Steelers Notebook: Special teams put on notice
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Mike Tomlin told the rest of his team just how serious he is about improving his special teams when he cut cornerback Ricardo Colclough yesterday.
Colclough, a second-round draft pick in 2004, blew an assignment in Cincinnati that helped Glen Holt return a kickoff 42 yards for the Bengals. Apparently, Tomlin had seen enough of Colclough and cut him loose, replacing him with Anthony Madison, one of their best special-teams players as a rookie last season.
The Steelers announced the release after Tomlin's news conference, and the coach was unavailable for comment.
"This is the first year for us as a staff and a football team, but we have more continuity on offense and defense than we have in the kicking game," Tomlin said earlier.
Colclough not only played poorly on special teams, but he was a bust as a second-round pick from tiny Tusculum. Not only did the Steelers draft him in the second round, but they traded away their fourth-round choice to move higher in the second round, the 38th overall choice in the 2004 draft.
He never started a game in the 33 he played. He played in only three last year before he was placed on injured reserve with a neck injury.
Rookie William Gay, a fifth-round draft pick, moved ahead of him on the depth chart at the start of the season as the No. 4 corner.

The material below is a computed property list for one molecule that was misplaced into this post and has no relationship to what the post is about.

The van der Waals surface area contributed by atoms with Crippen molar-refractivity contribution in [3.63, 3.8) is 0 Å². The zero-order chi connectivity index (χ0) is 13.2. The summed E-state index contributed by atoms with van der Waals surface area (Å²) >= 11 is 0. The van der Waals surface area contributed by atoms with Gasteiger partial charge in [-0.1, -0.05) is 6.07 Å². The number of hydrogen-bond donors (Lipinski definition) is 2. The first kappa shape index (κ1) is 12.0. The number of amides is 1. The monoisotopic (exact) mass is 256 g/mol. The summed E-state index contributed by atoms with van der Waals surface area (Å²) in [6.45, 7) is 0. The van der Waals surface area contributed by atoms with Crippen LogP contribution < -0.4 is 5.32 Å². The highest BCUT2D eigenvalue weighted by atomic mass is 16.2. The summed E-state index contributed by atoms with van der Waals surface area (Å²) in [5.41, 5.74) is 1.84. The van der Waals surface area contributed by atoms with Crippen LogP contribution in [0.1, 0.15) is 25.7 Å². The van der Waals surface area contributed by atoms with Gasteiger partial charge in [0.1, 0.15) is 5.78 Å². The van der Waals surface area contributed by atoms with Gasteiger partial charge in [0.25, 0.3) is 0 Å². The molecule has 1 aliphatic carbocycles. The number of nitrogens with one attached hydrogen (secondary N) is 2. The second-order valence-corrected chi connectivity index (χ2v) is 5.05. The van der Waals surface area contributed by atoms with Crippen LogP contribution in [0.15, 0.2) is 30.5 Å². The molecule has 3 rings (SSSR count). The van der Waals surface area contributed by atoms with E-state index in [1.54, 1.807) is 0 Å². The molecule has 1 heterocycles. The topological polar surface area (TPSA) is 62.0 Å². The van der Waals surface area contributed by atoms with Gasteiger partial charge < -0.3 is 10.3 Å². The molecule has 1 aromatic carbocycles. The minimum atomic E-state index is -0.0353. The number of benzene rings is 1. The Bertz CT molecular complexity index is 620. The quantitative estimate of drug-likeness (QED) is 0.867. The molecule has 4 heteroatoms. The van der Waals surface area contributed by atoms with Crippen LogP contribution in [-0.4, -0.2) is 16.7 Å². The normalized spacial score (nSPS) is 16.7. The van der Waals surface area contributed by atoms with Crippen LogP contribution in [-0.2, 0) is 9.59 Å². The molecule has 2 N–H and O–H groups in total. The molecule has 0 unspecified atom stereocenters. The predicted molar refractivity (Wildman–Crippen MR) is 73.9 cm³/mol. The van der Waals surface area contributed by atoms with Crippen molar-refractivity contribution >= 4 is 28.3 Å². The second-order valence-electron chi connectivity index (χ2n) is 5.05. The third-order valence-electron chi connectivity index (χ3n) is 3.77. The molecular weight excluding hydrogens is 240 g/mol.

Colclough was not active until after Bryant McFadden severely sprained his ankle Sept. 30. Since then, Colclough has played only on special teams, although not well enough.
Tomlin criticized the kick coverage team yesterday.
"We have to do a better job in the kicking game in terms of covering kicks," Tomlin said. "We addressed that yesterday with the team and look forward to getting out and working this week in that area specifically ... ."
Madison made the team as an undrafted rookie from Alabama last season. He was a terror on special teams in training camp.
Colclough had a $510,000 salary in 2007 as part of the four-year contract he signed as a rookie. The Steelers are not liable to pay him the rest of this year's salary.
Smith, Kreider could return
Defensive end Aaron Smith has a chance to return to start for the Steelers against the Baltimore Ravens Monday night.
Tomlin said Smith's rehabilitation from a sprained ligament in his left knee has gone well and he "may have a chance" to play.
Smith, one of the team's best defensive players for years, missed his first game Sunday against Cincinnati, breaking a string of 115 consecutive games played.
Also, fullback Dan Kreider has recovered well from a sprained ankle that knocked him out of the game in Cincinnati and there also is a chance he will play Monday night, Tomlin said.
The news was not so good on backup tight end Jerame Tuman. He played in Cincinnati after missing the previous game in Denver with a back sprain. Tomlin said he's back on the injury list with his injured back and doubtful for the game against the Ravens.
A discussion has raged around the NFL about whether the New England Patriots are running up scores this season, reaching a crescendo as they pasted the Washington Redskins, 52-7, Sunday.
Tomlin, asked if teams run up the score in the NFL, said, "It's not their job to keep the score down; it's their opponent's job to keep the score down.
"I know if someone was running the score up on us, I would be concerned about what it is we're doing and not necessarily what it is that they're doing."
It brought back a similar comment Chuck Noll once uttered when he was asked why he kept quarterback Terry Bradshaw in a lopsided game. Noll said he did not spot his opponents waving any white flag of surrender.
First Published October 31, 2007 3:59 am